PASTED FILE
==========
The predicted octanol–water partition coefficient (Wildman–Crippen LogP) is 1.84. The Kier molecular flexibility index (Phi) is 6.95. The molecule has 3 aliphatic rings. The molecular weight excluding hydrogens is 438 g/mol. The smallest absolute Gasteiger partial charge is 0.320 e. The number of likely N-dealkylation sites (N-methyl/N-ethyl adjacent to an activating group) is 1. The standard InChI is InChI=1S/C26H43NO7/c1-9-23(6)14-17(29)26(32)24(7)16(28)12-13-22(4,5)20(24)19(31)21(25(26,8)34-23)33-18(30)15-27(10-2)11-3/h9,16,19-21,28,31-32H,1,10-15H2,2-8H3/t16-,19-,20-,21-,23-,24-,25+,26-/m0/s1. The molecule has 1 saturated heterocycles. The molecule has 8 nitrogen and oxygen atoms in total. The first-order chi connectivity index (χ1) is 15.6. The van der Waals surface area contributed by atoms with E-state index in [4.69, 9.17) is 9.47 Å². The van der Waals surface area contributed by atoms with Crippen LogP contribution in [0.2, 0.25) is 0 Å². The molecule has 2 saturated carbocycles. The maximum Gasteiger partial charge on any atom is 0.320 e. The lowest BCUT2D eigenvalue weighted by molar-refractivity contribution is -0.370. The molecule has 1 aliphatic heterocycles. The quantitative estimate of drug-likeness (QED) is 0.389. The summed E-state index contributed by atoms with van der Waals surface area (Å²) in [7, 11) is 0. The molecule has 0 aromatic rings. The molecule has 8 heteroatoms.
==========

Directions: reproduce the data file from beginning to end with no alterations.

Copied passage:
The predicted octanol–water partition coefficient (Wildman–Crippen LogP) is 1.84. The Kier molecular flexibility index (Phi) is 6.95. The molecule has 3 aliphatic rings. The molecular weight excluding hydrogens is 438 g/mol. The smallest absolute Gasteiger partial charge is 0.320 e. The number of likely N-dealkylation sites (N-methyl/N-ethyl adjacent to an activating group) is 1. The standard InChI is InChI=1S/C26H43NO7/c1-9-23(6)14-17(29)26(32)24(7)16(28)12-13-22(4,5)20(24)19(31)21(25(26,8)34-23)33-18(30)15-27(10-2)11-3/h9,16,19-21,28,31-32H,1,10-15H2,2-8H3/t16-,19-,20-,21-,23-,24-,25+,26-/m0/s1. The molecule has 1 saturated heterocycles. The molecule has 8 nitrogen and oxygen atoms in total. The first-order chi connectivity index (χ1) is 15.6. The van der Waals surface area contributed by atoms with E-state index in [4.69, 9.17) is 9.47 Å². The van der Waals surface area contributed by atoms with Crippen LogP contribution in [0.2, 0.25) is 0 Å². The molecule has 2 saturated carbocycles. The maximum Gasteiger partial charge on any atom is 0.320 e. The lowest BCUT2D eigenvalue weighted by molar-refractivity contribution is -0.370. The molecule has 1 aliphatic heterocycles. The quantitative estimate of drug-likeness (QED) is 0.389. The summed E-state index contributed by atoms with van der Waals surface area (Å²) in [7, 11) is 0. The molecule has 0 aromatic rings. The molecule has 8 heteroatoms.